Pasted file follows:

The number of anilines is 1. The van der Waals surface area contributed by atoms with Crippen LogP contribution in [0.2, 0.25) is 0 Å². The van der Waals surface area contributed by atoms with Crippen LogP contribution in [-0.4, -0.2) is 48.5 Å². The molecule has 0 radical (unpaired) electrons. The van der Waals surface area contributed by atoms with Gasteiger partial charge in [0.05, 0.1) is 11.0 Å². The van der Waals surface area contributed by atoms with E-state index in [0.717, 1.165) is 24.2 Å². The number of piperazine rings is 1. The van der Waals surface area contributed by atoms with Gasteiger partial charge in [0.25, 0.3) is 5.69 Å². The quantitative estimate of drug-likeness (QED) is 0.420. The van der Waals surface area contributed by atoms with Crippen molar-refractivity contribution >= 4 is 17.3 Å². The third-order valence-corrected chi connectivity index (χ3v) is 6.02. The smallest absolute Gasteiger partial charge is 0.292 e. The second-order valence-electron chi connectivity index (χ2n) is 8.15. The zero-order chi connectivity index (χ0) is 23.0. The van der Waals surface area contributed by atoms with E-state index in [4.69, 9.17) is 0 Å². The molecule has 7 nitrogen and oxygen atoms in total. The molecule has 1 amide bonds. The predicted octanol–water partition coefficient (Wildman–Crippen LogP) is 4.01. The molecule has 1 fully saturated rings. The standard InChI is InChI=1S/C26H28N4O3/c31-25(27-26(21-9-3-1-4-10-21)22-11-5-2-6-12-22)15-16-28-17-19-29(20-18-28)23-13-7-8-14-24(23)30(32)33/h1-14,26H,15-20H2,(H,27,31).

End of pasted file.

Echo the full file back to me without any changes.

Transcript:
The number of anilines is 1. The van der Waals surface area contributed by atoms with Crippen LogP contribution in [0.2, 0.25) is 0 Å². The van der Waals surface area contributed by atoms with Crippen LogP contribution in [-0.4, -0.2) is 48.5 Å². The molecule has 0 radical (unpaired) electrons. The van der Waals surface area contributed by atoms with Gasteiger partial charge in [0.05, 0.1) is 11.0 Å². The van der Waals surface area contributed by atoms with E-state index in [0.717, 1.165) is 24.2 Å². The number of piperazine rings is 1. The van der Waals surface area contributed by atoms with Gasteiger partial charge in [0.25, 0.3) is 5.69 Å². The quantitative estimate of drug-likeness (QED) is 0.420. The van der Waals surface area contributed by atoms with Crippen molar-refractivity contribution >= 4 is 17.3 Å². The third-order valence-corrected chi connectivity index (χ3v) is 6.02. The smallest absolute Gasteiger partial charge is 0.292 e. The second-order valence-electron chi connectivity index (χ2n) is 8.15. The zero-order chi connectivity index (χ0) is 23.0. The van der Waals surface area contributed by atoms with E-state index in [4.69, 9.17) is 0 Å². The molecule has 7 nitrogen and oxygen atoms in total. The molecule has 1 amide bonds. The predicted octanol–water partition coefficient (Wildman–Crippen LogP) is 4.01. The molecule has 1 fully saturated rings. The standard InChI is InChI=1S/C26H28N4O3/c31-25(27-26(21-9-3-1-4-10-21)22-11-5-2-6-12-22)15-16-28-17-19-29(20-18-28)23-13-7-8-14-24(23)30(32)33/h1-14,26H,15-20H2,(H,27,31).